Meet in the Lobby 10 minutes ahead of time or look for the group inside the theater. We’ll try to save seats in the first two rows of the upper section, center. The flick is 3 hours, so expect to be out around 6 p.m. Seats at this venue are somewhat hard so you may want to bring a stadium cushion.

6:15 p.m. After Film Discussion/Dinner – the After-Party @ Ristorante La Dolce Vita
Since film ends early, we’ll head over to Little Italy’s Ristorante La Dolce Vita , 12112 Mayfield Road,[masked], for discussion, drinks and perhaps dinner. Parking may be a challenge, but patience will result in a spot nearby on the street. Ristorante La Dolce Vita is named after the wonderful film we saw earlier. The theme is carried out in the restaurant décor, themes and menu.

Owner Terry Tarantino has promised a special treat for Indie Meet Up members attending the after-party at Ristorante La Dolce Vita. You may select a complementary appetizer or a wonderful desert from the menu with each entrée purchased. This is a Members Only! benefit.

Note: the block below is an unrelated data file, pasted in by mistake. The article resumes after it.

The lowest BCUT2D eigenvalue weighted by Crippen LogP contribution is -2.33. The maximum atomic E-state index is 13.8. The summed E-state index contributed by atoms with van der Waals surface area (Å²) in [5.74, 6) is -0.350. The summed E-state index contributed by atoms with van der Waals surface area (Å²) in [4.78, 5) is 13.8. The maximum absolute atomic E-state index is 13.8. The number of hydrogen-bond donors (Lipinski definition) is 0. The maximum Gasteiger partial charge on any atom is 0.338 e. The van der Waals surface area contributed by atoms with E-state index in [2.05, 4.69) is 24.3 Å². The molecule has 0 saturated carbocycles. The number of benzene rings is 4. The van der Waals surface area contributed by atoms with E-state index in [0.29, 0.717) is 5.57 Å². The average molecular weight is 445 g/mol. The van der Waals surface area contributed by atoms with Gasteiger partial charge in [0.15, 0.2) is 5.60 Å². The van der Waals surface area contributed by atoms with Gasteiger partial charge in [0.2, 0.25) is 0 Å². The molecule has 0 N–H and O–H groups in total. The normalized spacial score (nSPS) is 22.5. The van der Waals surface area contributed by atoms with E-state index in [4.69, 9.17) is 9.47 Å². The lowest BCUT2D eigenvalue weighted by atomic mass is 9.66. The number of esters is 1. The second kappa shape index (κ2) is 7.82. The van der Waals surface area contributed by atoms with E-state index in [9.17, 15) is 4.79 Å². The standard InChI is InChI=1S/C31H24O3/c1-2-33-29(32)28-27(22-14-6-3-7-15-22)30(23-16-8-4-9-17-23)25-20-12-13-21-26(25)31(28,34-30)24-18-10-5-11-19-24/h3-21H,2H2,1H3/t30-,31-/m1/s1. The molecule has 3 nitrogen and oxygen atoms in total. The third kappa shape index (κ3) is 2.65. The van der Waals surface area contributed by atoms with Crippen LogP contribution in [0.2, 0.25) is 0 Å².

We will have a reserved table so you must indicate "dinner on your RSVP to have a seat! Please let us know your dinner plans on your RSVP so that we can reserve a seat for you at the "Movie Group" table. We have requested separate checks but due to the size of our group, you can expect a standard gratuity to be added. If circumstances force you to cancel, please try to notify the organizer as early as possible. It’s best to pay your check in cash to streamline the process. If you don't see us when you walk in, ask to be seated with Bill Johnson or the Indie Movie Group.

Plot – Synopsis